Senate panel OKs cyber information sharing bill

The Senate Homeland Security Committee on Wednesday easily approved legislation that would require the Homeland Security Department to participate in cyber information sharing agreements with Congress.

The panel decided by voice vote during a business meeting to advance the Intragovernmental Cybersecurity Information Sharing Act, which would ensure that administrative officials in booth chambers — including the Senate’s Sergeant at Arms and the House’s Chief Administrative Officer — receive “direct and timely” information about existing digital threats and network vulnerabilities from the executive branch.

“We all know about this persistent and growing threat and this bill's another step, in my view, in the right direction to help provide a united defense against these various state and non-state actors,” Sen. Rob Portman (Ohio), the panel’s top Republican and lead sponsor on the bipartisan measure, said at the start of the session.

The legislation, which now heads to the Senate floor for a vote, is the latest attempt by lawmakers to gird federal networks and systems against potential cyberattacks. The U.S. and its allies have issued a steady stream of warnings about Russian cyberthreats since the country's unprovoked invasion of Ukraine.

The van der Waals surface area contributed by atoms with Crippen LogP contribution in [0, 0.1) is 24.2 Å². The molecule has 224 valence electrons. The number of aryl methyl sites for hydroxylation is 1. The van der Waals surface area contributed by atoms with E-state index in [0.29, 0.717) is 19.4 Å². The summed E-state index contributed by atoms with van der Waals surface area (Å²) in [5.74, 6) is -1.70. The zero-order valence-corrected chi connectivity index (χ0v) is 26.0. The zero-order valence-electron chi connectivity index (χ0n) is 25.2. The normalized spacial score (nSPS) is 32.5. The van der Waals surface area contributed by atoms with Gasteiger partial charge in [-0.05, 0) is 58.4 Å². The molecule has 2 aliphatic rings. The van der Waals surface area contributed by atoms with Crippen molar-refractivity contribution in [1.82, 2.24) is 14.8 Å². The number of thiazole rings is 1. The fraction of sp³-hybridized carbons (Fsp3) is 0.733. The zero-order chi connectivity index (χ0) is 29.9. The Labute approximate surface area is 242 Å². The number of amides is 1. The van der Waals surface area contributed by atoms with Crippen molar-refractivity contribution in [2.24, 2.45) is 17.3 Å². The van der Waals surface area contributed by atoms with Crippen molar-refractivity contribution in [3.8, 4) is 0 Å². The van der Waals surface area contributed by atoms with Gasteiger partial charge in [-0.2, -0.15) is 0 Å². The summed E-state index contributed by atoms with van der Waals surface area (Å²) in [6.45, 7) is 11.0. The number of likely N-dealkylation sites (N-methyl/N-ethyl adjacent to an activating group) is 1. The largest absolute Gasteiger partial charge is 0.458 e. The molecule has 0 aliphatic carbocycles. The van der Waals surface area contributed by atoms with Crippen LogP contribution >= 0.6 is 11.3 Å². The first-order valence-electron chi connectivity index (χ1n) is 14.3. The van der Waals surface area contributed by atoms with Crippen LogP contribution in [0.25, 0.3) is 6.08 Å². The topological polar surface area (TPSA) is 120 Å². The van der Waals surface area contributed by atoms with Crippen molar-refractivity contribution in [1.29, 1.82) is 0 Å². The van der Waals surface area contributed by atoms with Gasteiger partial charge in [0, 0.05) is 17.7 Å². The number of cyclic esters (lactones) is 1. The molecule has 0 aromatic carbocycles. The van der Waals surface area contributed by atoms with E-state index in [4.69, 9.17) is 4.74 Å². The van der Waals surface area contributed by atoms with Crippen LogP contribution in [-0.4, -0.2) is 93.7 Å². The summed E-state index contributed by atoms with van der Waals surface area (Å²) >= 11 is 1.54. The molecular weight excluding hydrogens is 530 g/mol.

The measure is also another legislative response to the massive SolarWinds espionage campaign, in which Russian hackers infiltrated nine federal agencies and roughly 100 private companies.

In March, President Joe Biden signed into law a landmark bill that requires critical infrastructure owners report to federal officials if their organization has been hacked or made a ransomware payment. The Cybersecurity and Infrastructure Security Agency has up to two years to publish a notice in the Federal Register on proposed rule-making to implement the effort, though that process may speed up due to heightened concerns about Kremlin-backed cyberattacks.

Martin Matishak

Martin Matishak is a senior cybersecurity reporter for The Record. He spent the last five years at Politico, where he covered Congress, the Pentagon and the U.S. intelligence community and was a driving force behind the publication's cybersecurity newsletter.

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